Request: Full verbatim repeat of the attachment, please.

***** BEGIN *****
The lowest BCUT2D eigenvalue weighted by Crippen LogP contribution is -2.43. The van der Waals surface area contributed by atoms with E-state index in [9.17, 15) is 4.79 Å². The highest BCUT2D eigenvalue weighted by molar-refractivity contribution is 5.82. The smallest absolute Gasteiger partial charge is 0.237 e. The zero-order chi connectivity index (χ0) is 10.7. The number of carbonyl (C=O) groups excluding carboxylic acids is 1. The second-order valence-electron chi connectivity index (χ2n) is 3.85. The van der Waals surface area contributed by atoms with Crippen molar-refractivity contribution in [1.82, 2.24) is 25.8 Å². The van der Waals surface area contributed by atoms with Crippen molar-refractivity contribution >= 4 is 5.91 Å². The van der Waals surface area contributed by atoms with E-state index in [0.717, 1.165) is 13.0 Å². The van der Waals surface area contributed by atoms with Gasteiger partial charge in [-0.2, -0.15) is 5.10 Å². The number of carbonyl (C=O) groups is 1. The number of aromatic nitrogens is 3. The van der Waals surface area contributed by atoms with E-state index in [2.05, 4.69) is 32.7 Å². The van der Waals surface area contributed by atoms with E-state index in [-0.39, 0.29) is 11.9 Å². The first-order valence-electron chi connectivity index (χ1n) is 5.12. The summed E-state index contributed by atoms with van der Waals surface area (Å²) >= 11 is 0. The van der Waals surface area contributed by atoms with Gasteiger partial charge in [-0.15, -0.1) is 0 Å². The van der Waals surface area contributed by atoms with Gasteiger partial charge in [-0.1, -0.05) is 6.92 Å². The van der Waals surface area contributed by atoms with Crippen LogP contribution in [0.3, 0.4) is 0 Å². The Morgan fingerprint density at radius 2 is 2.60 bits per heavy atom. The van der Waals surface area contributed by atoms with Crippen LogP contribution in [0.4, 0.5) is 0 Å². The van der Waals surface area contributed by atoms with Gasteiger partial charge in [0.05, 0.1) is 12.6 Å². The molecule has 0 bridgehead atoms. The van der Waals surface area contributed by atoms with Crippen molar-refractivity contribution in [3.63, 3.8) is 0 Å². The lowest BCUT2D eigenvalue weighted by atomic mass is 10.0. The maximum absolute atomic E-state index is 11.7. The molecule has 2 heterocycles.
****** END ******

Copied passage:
The lowest BCUT2D eigenvalue weighted by Crippen LogP contribution is -2.43. The van der Waals surface area contributed by atoms with E-state index in [9.17, 15) is 4.79 Å². The highest BCUT2D eigenvalue weighted by molar-refractivity contribution is 5.82. The smallest absolute Gasteiger partial charge is 0.237 e. The zero-order chi connectivity index (χ0) is 10.7. The number of carbonyl (C=O) groups excluding carboxylic acids is 1. The second-order valence-electron chi connectivity index (χ2n) is 3.85. The van der Waals surface area contributed by atoms with Crippen molar-refractivity contribution in [1.82, 2.24) is 25.8 Å². The van der Waals surface area contributed by atoms with Crippen molar-refractivity contribution >= 4 is 5.91 Å². The van der Waals surface area contributed by atoms with E-state index in [0.717, 1.165) is 13.0 Å². The van der Waals surface area contributed by atoms with Gasteiger partial charge in [-0.2, -0.15) is 5.10 Å². The number of carbonyl (C=O) groups is 1. The number of aromatic nitrogens is 3. The van der Waals surface area contributed by atoms with E-state index in [2.05, 4.69) is 32.7 Å². The van der Waals surface area contributed by atoms with E-state index in [-0.39, 0.29) is 11.9 Å². The first-order valence-electron chi connectivity index (χ1n) is 5.12. The summed E-state index contributed by atoms with van der Waals surface area (Å²) >= 11 is 0. The van der Waals surface area contributed by atoms with Gasteiger partial charge in [-0.15, -0.1) is 0 Å². The van der Waals surface area contributed by atoms with Gasteiger partial charge in [-0.1, -0.05) is 6.92 Å². The van der Waals surface area contributed by atoms with Crippen LogP contribution in [0.3, 0.4) is 0 Å². The Morgan fingerprint density at radius 2 is 2.60 bits per heavy atom. The van der Waals surface area contributed by atoms with Crippen LogP contribution in [0.4, 0.5) is 0 Å². The van der Waals surface area contributed by atoms with Gasteiger partial charge in [0.05, 0.1) is 12.6 Å². The molecule has 0 bridgehead atoms. The van der Waals surface area contributed by atoms with Crippen molar-refractivity contribution in [3.63, 3.8) is 0 Å². The lowest BCUT2D eigenvalue weighted by atomic mass is 10.0. The maximum absolute atomic E-state index is 11.7. The molecule has 2 heterocycles.